Lighthouses and signal fires may have been the first social media. Without the ability to share language, a distant light meant "humans here." A new study from the University of California, San Diego, finds that bacteria can also send out a universal sign to attract the attention of their own, and other bacterial species.
Like humans, bacteria are social creatures. While bacteria exist as individuals, some species prefer to live in communities called biofilms, which are like bacterial burgs or cell cities. Biofilms are cellular communities that can grow anywhere they can get a grip, and right now, you have one coating at least some of your teeth.
Biofilms happen when bacteria decide to settle down. But instead of putting down roots, they grab hold with hairlike pili and produce a sticky goo called extracellular matrix. This compound, composed of proteins and sugar, develops structure and connects and nurtures the microbial community.
Biofilms are essentially mats of microbial life that form on living and non-living things. Think of someplace in your house that is slimy—crud in your kitchen sink, slime around the shower, slippery stuff growing in your coffee machine—you get the idea. The next time you slip on a rock trying to cross a stream, think biofilm. Think of the scum on the inside of pipes, on pool equipment, or the outside of boats. The point is, biofilms can be anywhere conducive to bacterial growth.
Now while that may all sound gross, some biofilms are helpful. In addition to being a natural part of a healthy human body and the environment, biofilms currently have practical uses that include sewage treatment, bioremediation that percolates toxins out of contaminated water, and assistance extracting metals like copper during the mining process.
But biofilms also provide a living space for harmful bacteria. Over time, biofilms grow in layers and spread outward. Using chemical signals within the biofilm, bacteria take on different roles to sustain, maintain, and grow their community. When dangerous bacteria congregate in a biofilm inside the human body, or on medical equipment, the consequences can be dire, as these hearty ecosystems can be more difficult to kill than single bacterial communities.
Just as with human societies, biofilms find strength in numbers. By joining together, bacteria boost their chance of survival—oftentimes in hospital settings where they can infect seriously ill patients.
While the number of drug-resistant bacteria continue to increase, antibiotics are generally still effective against acute common infections. When infections become persistent, or chronic, such as those associated with diabetes, cystic fibrosis, or implanted medical devices, biofilms can prove deadly.
According to the Centers for Disease Control and Prevention, healthcare-acquired infections affect one in 25 hospitalized patients in the United States, and are often associated with non-healing infections caused by biofilms.
Just as a human community fights to survive and repel invaders, so do biofilms. Biofilms excrete a surface barrier that resists antibiotics. Because they live in layers, antibiotics have difficulty penetrating the film's layers, so they are effective only on the fast-growing edge. Slower growing and dormant pathogens within the biofilm remain alive to reactivate and regenerate if enough of the microbial community is damaged.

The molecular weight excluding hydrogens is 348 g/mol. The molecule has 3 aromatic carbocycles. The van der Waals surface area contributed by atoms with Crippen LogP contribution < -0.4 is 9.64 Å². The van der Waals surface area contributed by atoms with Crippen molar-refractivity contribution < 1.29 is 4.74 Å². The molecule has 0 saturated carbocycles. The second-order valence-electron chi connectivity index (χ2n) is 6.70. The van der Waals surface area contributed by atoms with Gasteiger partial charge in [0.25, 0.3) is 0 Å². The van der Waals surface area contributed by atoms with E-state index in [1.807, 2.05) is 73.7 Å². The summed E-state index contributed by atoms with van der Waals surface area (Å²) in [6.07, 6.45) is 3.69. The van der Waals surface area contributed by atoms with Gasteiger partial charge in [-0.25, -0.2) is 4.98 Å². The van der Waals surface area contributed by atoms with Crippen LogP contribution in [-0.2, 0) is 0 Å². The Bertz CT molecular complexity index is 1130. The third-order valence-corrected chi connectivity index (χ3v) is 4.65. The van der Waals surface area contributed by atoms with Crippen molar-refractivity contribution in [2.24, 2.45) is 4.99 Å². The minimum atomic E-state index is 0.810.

Against this backdrop, researchers from UC San Diego sought to better understand communication within and beyond biofilms. From their earlier work with biofilms, the research team already understood biofilms use chemical signals to resolve internal social conflicts like periodically slowing outer edge growth to ensure interior cells do not starve.
In recent research published in Cell, the team discovered that biofilms composed of Bacillus subtilis use potassium ions to electrically communicate with distant bacteria that are neither part of their community or even the same bacterial type. Think of it like a sort of like a marketing campaign to attract new community members.
By growing a B. subtilis biofilm within a specialized chamber, the research team was able to identify and document the process by which B. subtilis transmits long-range electrical signals to attract bacteria to the edge of the biofilm. The video below shows what it looks like (the red cells are new to the community).
Jacqueline Humphries, researcher and graduate student in the Division of Biological Sciences, said in a UC San Diego press release:
Our study shows that bacteria living in biofilm communities do something similar to sending electronic messages to friends. In fact, the mechanism we discovered is general. We found that bacteria from one species can send long-range electrical signals that will lead to the recruitment of new members from another species. As a result, we've identified a new mechanism and paradigm for inter-species signaling.
As other research teams work to develop biofilm-resistant surfaces, and chemicals and processes to penetrate the biofilm barrier, study lead Gürol Süel, of the Division of Biological Sciences at UCSD, San Diego Center for Systems Biology, and Howard Hughes Medical Institute, suggests:
[M]ixed species bacterial communities, such as our gut microbiome, could be regulated through electrical signaling. Our work may in the future even lead to new electrical-based biomedical approaches to control bacterial behavior and communities.
Within and around us, bacteria build and protect their communities, and apparently advertise available real estate to passerby. Whether you notice biofilm on your teeth, in your tub, or at the root of a devastating chronic infection—the signal is being sent, "bacteria here."
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